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Newton's method for finding zeroes of a function uses an iterative step like this:

\begin{align*} x_{k+1} = x_k - \frac{f(x_k)}{f'(x_k)} \\ \end{align*}

The following variation will instead find poles of a function. why? \begin{align*} x_{k+1} = x_k + \frac{f(x_k)}{f'(x_k)} \\ \end{align*}

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  • $\begingroup$ Why do you say that it will find the poles of a function? Try $f(x) = {1 \over x}$ for example, this gives $x_{n+1} = 2 x_n$, and $f(x_n) \to 0$. $\endgroup$
    – copper.hat
    Oct 2, 2017 at 19:32
  • $\begingroup$ With $f(x) = 1/x$, $f(x)/f'(x) = -x$, so normal Newton is $x_{k+1} = 2x_k$, while the pole variation of Newton's Method yields $x_{k+1} = 0$ for $f(x) = 1/x$. $\endgroup$
    – clay
    Oct 2, 2017 at 20:11
  • $\begingroup$ Oops, my mistake. $\endgroup$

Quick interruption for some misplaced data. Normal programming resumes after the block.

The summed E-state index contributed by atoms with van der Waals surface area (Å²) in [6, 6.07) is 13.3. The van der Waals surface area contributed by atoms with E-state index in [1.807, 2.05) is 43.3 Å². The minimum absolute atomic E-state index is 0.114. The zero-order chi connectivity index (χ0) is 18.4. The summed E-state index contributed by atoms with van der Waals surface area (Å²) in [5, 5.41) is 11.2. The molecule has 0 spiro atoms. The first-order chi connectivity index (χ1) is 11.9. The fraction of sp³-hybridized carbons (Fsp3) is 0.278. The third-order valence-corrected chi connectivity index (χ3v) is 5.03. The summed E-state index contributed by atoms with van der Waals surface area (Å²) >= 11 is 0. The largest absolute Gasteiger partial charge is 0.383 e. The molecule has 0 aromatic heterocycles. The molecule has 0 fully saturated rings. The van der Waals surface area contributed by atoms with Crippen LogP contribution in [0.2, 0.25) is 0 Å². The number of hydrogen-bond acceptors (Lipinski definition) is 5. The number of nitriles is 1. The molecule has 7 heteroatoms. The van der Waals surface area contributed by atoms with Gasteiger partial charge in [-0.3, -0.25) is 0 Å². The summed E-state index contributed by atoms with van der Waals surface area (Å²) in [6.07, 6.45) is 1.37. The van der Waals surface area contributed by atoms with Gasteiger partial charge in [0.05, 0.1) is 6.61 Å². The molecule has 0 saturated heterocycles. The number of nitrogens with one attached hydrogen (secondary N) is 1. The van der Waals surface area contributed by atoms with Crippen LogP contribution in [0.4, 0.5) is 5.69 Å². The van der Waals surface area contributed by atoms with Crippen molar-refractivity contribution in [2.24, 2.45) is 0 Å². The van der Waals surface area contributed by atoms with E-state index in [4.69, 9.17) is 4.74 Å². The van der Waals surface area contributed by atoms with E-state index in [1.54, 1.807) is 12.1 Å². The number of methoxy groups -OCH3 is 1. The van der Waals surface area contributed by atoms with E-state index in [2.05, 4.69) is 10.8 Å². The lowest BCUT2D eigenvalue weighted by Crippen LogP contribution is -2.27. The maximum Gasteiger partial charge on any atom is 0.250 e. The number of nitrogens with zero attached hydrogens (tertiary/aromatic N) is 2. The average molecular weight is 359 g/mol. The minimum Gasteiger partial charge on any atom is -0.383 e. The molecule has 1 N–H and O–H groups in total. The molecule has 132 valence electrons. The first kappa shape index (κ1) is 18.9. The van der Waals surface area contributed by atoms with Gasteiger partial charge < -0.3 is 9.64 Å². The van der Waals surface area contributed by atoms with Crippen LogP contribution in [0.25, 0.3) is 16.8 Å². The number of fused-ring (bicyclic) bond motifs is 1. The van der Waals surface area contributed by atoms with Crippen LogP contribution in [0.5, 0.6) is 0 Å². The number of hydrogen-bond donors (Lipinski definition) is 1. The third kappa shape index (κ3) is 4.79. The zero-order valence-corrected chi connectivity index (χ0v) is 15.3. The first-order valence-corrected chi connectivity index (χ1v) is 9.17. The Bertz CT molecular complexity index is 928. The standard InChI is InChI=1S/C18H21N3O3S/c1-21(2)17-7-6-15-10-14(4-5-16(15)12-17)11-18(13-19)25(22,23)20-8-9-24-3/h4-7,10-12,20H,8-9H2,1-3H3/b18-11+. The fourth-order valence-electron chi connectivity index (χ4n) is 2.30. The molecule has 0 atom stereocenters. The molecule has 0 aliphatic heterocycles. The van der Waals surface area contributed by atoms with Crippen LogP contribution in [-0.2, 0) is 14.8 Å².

– copper.hat
    Oct 2, 2017 at 20:13
  • $\begingroup$ I am curious how/where you came across this fact? $\endgroup$
    – copper.hat
    Oct 2, 2017 at 21:16
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    $\begingroup$ Just a textbook problem for a class homework. $\endgroup$
    – clay
    Oct 2, 2017 at 22:20

1 Answer 1

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Taking the limit as $k\to\infty$ in both expressions gives $f(x_k)/f'(x_k)\to 0$. When searching for zeros, it is natural that $f(x_k)\to 0$. However, when searching for poles, it is not, but $f'(x_k)\to \pm\infty$ is. Since searching the poles of $f$ is equivalent to searching the zeros of $1/f$, we have \begin{aligned} x_{k+1} &= x_k - \frac{1/f(x_k)}{-f'(x_k)/f(x_k)^2} \, ,\\ &= x_k + \frac{f(x_k)}{f'(x_k)} \, . \end{aligned} The simplification by $f(x_k)^2$ is responsible for the confusion.

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